4 Questions That Will Help You Stop Spending Money On An Impulse

We’ve all done it! We’ve bought something we don’t really need, spent money on an impulse, tucked something away because we didn’t like it after using it just once or even given something away because we never used it. The question we have asked ourselves whenever we did any of this was, “why did I even buy this in the first place?”

So why do you really buy things?

Psychological studies say that we don’t buy things to own them. We buy ‘how things make us feel’. This means that if owning something makes you feel smarter, more important, more efficient, more stylish or any combination of all these, you’re more likely to buy that thing.

This brings us to the core idea that we sometimes tend to forget: Spending is Emotional.

And, every time we are at a store, most of us are aboard this emotional roller-coaster. The first step is accepting that there’s a spending problem. And, the next is to realise that more than half this world’s population is right now living paycheck to paycheck, trying to pay off the accumulated debt from things they bought in the past.

How to tackle impulsive spending?


Studies have found that up to 20% of the average household’s grocery bill comes from items purchased on impulse alone. What many of us try hard is to bring this impulse under control. Understand that when you stop spending money on an impulse purchase, you are saving it and it can be either put away or used for something more useful for you at that point. So, here is a strategy that will help you do so.

The next time you’re at a shop and have picked up something on an impulse, ask yourself these questions:

1. Do I already have one?
Studies say that the average American household owns almost 300,000 things. So it is quite possible that you already own something that fulfills the purpose of the thing that you just picked up. Asking yourself this question will make you think if the item is really necessary for YOU. For instance, if it’s a food processor and you never cook, you really don’t need it. As a product, the item may be worthy enough. But think of whether or not it works with your lifestyle and habits.

2. Do I have to give up on something else to afford this?
If you’re into budgeting, this becomes a crucial question. Will this impulse purchase disturb the balance of your budget? Or, will it have you making adjustments to be able to afford it? This question will remind you of the direct impact the item has on your finances. It makes you evaluate whether this purchase is worth giving up something else that you had already planned to spend on. This will be even more interesting if you’re going to pay for it by credit card or in installments later. There’s nothing wrong in doing so, but asking yourself this will help set your priorities straight and make you slow down before making the purchase decision.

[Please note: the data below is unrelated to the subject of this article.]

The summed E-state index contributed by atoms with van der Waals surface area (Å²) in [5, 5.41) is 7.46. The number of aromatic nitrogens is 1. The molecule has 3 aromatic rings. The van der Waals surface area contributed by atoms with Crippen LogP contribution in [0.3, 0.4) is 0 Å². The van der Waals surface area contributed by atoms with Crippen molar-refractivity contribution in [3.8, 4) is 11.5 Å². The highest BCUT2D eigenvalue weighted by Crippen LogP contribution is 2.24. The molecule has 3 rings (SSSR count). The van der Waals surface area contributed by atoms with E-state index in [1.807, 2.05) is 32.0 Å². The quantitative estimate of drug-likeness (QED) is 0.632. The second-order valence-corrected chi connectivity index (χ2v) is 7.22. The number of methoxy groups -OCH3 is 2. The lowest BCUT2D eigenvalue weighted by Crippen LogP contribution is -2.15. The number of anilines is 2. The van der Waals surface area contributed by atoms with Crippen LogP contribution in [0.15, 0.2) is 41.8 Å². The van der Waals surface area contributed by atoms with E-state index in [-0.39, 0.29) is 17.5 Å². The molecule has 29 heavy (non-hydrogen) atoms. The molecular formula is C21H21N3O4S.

3. Is this the right time to buy this?
If the item has passed both the tests above and you still decide to go ahead with it, ask yourself whether you need to buy it now or later. Is it something that you need at this very moment? Or, is it something that you can buy in a few days or maybe next month? This question is not just about whether the purchase can be deferred, it is also about price fluctuations. Some things cost the same all through the year and some others become cheaper with time. Consider this as well before you decide to make the purchase. Like all the other questions, there is no right or wrong answer to this. Your honest answer is what matters.


4. Will I be using this for long enough?
So you don’t have something that fulfills the purpose of the object you picked up, it’s not going to be too much of a strain on your budget and you need to buy it now for sure. Right? Then, the next question to ask yourself is two-fold. One, for how often will you be using this thing and two, will it last long enough? For instance, if you’re someone who doesn’t invite people home all the time, you most likely don’t need that fancy, 12-piece dinner set. And, if you’ve already paid up for a year worth of gym membership, then you probably can delay the purchase of that home exercise equipment as well. This question will make the final filter for your purchase by determining whether you’re buying the item for the right reason.

Using The Essential Spending Checklist

When starting out, it works well to use these four questions as a quick checklist before you purchase something. What we are trying to do here is to figure out whether we are spending money on something that is needed, useful and durable. This essential spending checklist will, thus, not only help you make smarter and more meaningful spending decisions, but also eliminate a lot of junk from your life and home.

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